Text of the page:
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The Domain Name System remains under constant attack, and there seems to be no end in sight as threats grow increasingly sophisticated.

DNS, known as the internet’s phonebook, is part of the global internet infrastructure that translates between familiar names and the numbers computers need to access a website or send an email. While DNS has long been the target of assailants looking to steal all manner of corporate and private information, the threats in the past year or so indicate a worsening of the situation.

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Powering smart cities is one of the most ambitious use cases for the internet of things (IoT), combining a wide variety of IoT technologies to create coherent systems that span not just individual buildings or campuses but entire metropolises. As such, smart cities offer a window into the evolution of enterprise IoT technologies and implementations on the largest scale.

And that’s why I connected with Christophe Fourtet, CSO and co-founder of Sigfox, a French global network operator, to learn more about using wireless networks to connect large numbers of low-power objects, ranging from smartwatches to electricity meters. (And I have to admit I was intrigued by the 0G network moniker, which conjured visions of weightless IoT devices floating in space, or maybe OG-style old-school authenticity. That’s not at all what it’s about, of course.)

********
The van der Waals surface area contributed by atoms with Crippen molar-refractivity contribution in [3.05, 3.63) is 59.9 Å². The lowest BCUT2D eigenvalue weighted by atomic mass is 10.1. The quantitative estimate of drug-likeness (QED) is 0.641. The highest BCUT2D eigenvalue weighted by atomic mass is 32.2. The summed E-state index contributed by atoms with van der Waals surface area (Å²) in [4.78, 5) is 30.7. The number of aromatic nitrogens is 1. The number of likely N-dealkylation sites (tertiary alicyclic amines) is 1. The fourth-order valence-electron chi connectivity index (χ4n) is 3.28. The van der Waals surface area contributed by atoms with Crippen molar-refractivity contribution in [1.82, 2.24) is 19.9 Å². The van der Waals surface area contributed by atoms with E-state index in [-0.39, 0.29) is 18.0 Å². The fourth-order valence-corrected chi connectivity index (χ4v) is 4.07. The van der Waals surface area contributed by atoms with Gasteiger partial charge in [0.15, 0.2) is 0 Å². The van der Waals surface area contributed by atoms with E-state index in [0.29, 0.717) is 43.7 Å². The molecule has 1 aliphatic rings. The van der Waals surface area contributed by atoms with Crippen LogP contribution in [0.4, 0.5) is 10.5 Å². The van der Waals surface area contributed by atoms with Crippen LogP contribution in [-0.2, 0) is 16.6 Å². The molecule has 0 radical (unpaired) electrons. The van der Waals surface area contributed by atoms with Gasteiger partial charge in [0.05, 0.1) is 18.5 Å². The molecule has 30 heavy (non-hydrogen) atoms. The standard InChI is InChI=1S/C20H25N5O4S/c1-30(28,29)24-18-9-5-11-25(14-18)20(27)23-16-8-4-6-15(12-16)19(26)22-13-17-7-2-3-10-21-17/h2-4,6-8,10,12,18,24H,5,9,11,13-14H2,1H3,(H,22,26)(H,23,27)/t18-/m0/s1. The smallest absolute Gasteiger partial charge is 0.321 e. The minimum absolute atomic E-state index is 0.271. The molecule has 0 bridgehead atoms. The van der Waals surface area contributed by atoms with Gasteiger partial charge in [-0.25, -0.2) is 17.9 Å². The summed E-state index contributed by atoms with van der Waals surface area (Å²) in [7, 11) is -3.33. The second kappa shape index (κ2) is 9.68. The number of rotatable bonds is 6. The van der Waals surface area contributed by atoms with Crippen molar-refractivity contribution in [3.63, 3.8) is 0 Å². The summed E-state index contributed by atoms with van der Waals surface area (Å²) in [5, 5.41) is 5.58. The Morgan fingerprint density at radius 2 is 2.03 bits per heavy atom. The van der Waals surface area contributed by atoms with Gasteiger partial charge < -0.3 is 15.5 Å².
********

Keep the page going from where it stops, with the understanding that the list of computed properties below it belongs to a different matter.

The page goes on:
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If your wide-area network (WAN) has been with you for many years, it may be time to think about an upgrade, especially given the emergence of technologies such as software-defined WANs (SD-WAN). But rather than just dive in, assuming SD-WAN will be a good fit, it’s helpful to perform an assessment of your current situation and what outcomes you’d like to see out of an upgrade.

Making this type of assessment means asking a series of questions, the answers to which may – or may not – lead you toward adopting SD-WAN technology. To learn what sort of questions to ask, I talked with Mike Lawson, Manager of SD-WAN/NFV Solutions Architecture for CenturyLink, a global network provider.Lawson spends his time in the trenches with network architects and customers, accumulating an excellent sense of whether a company is a good candidate for SD-WAN.

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The public internet should migrate to a programmable backbone-as-a-service architecture, says a team of network engineers behind NOIA, a startup promising to revolutionize global traffic. They say the internet will be more efficient if internet protocols and routing technologies are re-worked and then combined with a traffic-trading blockchain.